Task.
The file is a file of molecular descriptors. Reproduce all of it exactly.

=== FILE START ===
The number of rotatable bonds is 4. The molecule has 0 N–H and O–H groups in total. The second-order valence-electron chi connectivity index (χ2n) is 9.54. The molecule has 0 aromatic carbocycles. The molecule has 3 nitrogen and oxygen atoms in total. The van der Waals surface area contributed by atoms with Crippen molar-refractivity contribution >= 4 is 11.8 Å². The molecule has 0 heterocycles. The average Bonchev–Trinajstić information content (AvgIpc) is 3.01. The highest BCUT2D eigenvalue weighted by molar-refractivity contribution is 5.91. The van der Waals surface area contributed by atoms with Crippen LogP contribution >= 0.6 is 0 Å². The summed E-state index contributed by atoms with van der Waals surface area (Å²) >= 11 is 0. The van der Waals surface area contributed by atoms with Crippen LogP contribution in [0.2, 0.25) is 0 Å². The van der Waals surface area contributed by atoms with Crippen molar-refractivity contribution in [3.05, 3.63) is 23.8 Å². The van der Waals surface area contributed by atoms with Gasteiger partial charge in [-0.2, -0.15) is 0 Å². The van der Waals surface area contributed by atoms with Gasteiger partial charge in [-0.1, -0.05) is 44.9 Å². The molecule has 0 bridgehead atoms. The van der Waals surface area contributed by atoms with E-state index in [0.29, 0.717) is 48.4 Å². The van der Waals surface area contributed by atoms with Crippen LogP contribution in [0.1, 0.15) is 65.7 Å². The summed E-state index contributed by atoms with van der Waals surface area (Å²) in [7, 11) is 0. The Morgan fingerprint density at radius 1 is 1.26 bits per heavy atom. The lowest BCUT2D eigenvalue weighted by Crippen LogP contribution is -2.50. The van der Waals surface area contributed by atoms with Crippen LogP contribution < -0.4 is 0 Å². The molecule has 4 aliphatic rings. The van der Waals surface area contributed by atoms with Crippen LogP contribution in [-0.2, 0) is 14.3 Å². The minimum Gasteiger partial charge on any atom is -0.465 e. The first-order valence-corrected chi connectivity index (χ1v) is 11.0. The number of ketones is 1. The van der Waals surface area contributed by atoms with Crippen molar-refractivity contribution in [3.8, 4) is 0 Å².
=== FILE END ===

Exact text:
The number of rotatable bonds is 4. The molecule has 0 N–H and O–H groups in total. The second-order valence-electron chi connectivity index (χ2n) is 9.54. The molecule has 0 aromatic carbocycles. The molecule has 3 nitrogen and oxygen atoms in total. The van der Waals surface area contributed by atoms with Crippen molar-refractivity contribution >= 4 is 11.8 Å². The molecule has 0 heterocycles. The average Bonchev–Trinajstić information content (AvgIpc) is 3.01. The highest BCUT2D eigenvalue weighted by molar-refractivity contribution is 5.91. The van der Waals surface area contributed by atoms with Crippen LogP contribution >= 0.6 is 0 Å². The summed E-state index contributed by atoms with van der Waals surface area (Å²) >= 11 is 0. The van der Waals surface area contributed by atoms with Crippen LogP contribution in [0.2, 0.25) is 0 Å². The van der Waals surface area contributed by atoms with Crippen molar-refractivity contribution in [3.05, 3.63) is 23.8 Å². The van der Waals surface area contributed by atoms with Gasteiger partial charge in [-0.2, -0.15) is 0 Å². The van der Waals surface area contributed by atoms with Gasteiger partial charge in [-0.1, -0.05) is 44.9 Å². The molecule has 0 bridgehead atoms. The van der Waals surface area contributed by atoms with E-state index in [0.29, 0.717) is 48.4 Å². The van der Waals surface area contributed by atoms with Crippen LogP contribution in [0.1, 0.15) is 65.7 Å². The summed E-state index contributed by atoms with van der Waals surface area (Å²) in [7, 11) is 0. The Morgan fingerprint density at radius 1 is 1.26 bits per heavy atom. The lowest BCUT2D eigenvalue weighted by Crippen LogP contribution is -2.50. The van der Waals surface area contributed by atoms with Crippen LogP contribution < -0.4 is 0 Å². The molecule has 4 aliphatic rings. The van der Waals surface area contributed by atoms with Crippen LogP contribution in [-0.2, 0) is 14.3 Å². The minimum Gasteiger partial charge on any atom is -0.465 e. The first-order valence-corrected chi connectivity index (χ1v) is 11.0. The number of ketones is 1. The van der Waals surface area contributed by atoms with Crippen molar-refractivity contribution in [3.8, 4) is 0 Å².